Her bloodwork showed an interesting trend. Tests of her kidneys, liver, metabolic panel, glucose, vitamin D, lipids, etc., were all just slightly too high or low for optimal health. While very few were outside the clinical reference ranges used by medical doctors, they were outside what I call the "healthy range," which is a stricter guideline for each test used to detect progression toward disease What this means is that she was on the verge of developing some serious medical problems.

But the real eye-opener was the results of a tissue mineral analysis. Using the patient's hair, we tested essential elements and toxic elements being expelled from her body. Nearly every toxic element we tested for came back clinically high. You'll also notice that many essential elements were not within optimal ranges (way too high or too low). (Table 1)

TABLE 1: INITIAL HAIR ANALYSIS

Test Initial Test Initial Test
Outcome
Healthy Range Clinical Range
Toxic Elements
Aluminum 4.50 Hi 0.00 – 2.20 2.21 – 7.00
Antimony 0.05 C. Hi 0.00 – 0.03 0.04 – 0.05
Bismuth 0.21 C. Hi 0.00 – 0.05 0.06 – 0.10
Cadmium 0.13 C.Hi 0.00 – 0.05 0.06 – 0.10
Lead 0.48 Hi 0.00 – 0.20 0.21 – 1.00
Mercury 1.80 C. Hi 0.00 – 0.50 0.51 – 1.10
Uranium 0.10 C. Hi 0.00 – 0.03 0.04 – 0.06
Nickel 2.30 Critical 0.00 – 0.20 0.21 – 0.40
Silver 0.57 C. Hi 0.00 – 0.07 0.08 – 0.15
Tin 0.56 C. Hi 0.00 – 0.15 0.16 – 0.30
Essential Elements
Calcium 652 Low 663 – 753 300 – 1,200
Magnesium 380 Critical 53 – 62 35 – 140
Sodium 740 Critical 37 – 45 24 – 180
Zinc 130 C. Low 150 – 160 140 – 220
Manganese 0.07 Critical 0.21 – 0.32 0.15 – 0.65
Phosphorus 158 C. Low 325 – 350 250 - 400
Opt – Current result is optimal. Hi/Low– Current result is higher/lower than the healthy range, but still within clinical ranges. C. Hi/C. Low– Clinically high/low. Critical – Critically high/low; is greatly outside the clinical range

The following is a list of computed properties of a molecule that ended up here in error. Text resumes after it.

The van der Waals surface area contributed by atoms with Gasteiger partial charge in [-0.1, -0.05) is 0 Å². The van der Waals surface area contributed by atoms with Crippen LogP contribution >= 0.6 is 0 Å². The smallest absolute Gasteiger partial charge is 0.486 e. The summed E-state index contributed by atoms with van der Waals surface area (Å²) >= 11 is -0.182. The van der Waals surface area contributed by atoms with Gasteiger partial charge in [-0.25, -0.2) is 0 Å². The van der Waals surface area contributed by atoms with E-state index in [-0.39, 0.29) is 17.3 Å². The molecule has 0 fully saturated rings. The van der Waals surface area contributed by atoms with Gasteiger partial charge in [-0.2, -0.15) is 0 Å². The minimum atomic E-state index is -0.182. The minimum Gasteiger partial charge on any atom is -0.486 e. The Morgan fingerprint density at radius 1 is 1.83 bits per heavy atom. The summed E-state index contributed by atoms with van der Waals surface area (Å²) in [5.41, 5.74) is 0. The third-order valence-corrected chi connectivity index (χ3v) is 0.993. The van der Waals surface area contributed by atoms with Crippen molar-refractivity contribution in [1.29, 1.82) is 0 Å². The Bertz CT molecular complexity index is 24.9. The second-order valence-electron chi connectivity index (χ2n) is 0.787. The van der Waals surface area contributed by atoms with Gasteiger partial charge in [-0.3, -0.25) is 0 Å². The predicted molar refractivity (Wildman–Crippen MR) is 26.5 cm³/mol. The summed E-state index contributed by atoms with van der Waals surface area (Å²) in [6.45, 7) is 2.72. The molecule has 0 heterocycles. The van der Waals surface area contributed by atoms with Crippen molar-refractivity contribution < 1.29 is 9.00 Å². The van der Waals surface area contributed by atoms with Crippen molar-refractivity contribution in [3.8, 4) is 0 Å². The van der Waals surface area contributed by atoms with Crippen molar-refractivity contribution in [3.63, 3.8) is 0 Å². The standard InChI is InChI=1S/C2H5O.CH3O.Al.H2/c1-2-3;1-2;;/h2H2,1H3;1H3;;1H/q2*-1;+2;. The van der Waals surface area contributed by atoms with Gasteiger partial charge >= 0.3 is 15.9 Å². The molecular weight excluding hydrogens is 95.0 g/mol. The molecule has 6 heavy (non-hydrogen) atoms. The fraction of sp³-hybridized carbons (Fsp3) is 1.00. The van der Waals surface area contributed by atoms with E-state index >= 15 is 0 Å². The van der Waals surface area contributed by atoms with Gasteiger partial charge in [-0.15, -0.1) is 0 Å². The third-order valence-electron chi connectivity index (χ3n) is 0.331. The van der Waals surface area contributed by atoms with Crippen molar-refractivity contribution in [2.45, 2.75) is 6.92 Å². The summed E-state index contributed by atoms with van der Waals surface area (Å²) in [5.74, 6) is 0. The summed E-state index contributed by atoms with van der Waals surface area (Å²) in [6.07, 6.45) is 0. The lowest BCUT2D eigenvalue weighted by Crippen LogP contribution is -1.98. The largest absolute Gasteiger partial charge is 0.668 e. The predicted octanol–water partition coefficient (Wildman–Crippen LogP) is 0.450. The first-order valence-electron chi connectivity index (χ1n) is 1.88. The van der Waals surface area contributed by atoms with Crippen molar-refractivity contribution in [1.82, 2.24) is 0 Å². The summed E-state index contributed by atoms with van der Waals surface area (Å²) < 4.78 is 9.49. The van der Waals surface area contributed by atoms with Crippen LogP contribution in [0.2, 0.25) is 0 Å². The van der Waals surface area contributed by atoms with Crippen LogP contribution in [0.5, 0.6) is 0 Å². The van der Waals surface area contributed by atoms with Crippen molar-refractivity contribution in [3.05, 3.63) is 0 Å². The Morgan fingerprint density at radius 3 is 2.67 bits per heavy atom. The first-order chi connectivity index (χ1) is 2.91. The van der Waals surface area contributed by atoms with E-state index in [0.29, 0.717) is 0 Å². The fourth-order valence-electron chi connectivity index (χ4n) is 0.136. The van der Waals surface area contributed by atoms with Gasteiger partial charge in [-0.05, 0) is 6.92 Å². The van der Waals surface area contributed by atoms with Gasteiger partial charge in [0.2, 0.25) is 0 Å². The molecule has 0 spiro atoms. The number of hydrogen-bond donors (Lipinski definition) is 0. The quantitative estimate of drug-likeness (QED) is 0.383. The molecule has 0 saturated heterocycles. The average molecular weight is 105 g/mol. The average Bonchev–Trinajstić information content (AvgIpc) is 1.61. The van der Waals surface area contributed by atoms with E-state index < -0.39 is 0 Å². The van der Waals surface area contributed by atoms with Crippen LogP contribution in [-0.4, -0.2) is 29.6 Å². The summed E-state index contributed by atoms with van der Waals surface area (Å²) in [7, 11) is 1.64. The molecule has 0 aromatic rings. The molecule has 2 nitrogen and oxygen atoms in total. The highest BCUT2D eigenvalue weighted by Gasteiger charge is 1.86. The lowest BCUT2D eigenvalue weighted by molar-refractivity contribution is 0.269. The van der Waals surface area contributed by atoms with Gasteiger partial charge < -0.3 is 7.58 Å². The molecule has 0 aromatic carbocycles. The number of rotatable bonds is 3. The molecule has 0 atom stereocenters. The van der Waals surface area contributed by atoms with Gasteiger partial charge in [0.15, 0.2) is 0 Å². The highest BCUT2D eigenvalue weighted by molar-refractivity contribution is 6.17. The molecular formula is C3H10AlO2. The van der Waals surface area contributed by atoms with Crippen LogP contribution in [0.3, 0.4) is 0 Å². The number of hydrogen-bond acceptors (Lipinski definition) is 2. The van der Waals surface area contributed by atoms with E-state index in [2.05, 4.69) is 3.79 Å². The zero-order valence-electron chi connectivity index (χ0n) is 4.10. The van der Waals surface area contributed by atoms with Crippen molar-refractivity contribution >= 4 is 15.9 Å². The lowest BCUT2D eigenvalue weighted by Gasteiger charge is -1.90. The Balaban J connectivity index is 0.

Toxins hitch a ride out of the body on essential elements like calcium or magnesium; therefore, high levels of essential elements are commonly seen with high toxin expulsion levels. In addition, when the body has excess levels of toxins (as was seen with this patient), it can actually deplete itself of essential nutrients due to the high expulsion levels – which explains why some minerals appeared to be low. This means that not only do the toxic elements have fewer nutrients to help expel them, but the body itself also has fewer nutrients to use for essential functions like cell regeneration, bone strengthening and healing.

We are exposed to these toxins every day in our environment; each one comes with a long list of side effects:

  • Nickel:3-4 Found in atmospheric pollution, which attaches to particles in the soil and air. Also found in jewelry and cigarette smoke. Symptoms include lung cancer, dermatitis, chronic rhinitis, inflammation, liver and kidney dysfunction, headaches, GI pain, allergies and eczema.
  • Aluminum:5 Found in water treatment, abrasives, furnace linings, vaccines, antacids, astringents, antiseptic creams and ointments, buffered aspirin and deodorant. Symptoms: The nervous system is highly susceptible to aluminum with symptoms such as Alzheimer's, Parkinson's, ADD, autism, fatigue and headaches.
  • Mercury:6-7 Found in chlorine gas, caustic soda, thermometers, dental fillings, batteries, skin creams, ointments, fish and shellfish. Symptoms: Affects the nervous system. Symptoms include irritability, tremors,
    vision changes, hearing loss, memory problems, chronic fatigue, depression and chronic infections.
  • Silver:8-9 Found in jewelry, water, dental fillings, photographs, exhaust from alloys and solders, disinfectant in swimming pools, lozenges and nicotine relief gum. Symptoms: Linked to tumor growth in the liver and spleen, abdominal pain, asthma, and neurological effects.
  • Tin:10 Found in canned food and beverages, toothpastes, perfumes, soaps, food additives, dyes, plastics, food packages, pesticides, paint and pest repellent. Symptoms: stomach issues, anemia (depresses growth of hemoglobin), liver/kidney dysfunction, nervous system dysfunction, loss of essential minerals and muscle weakness.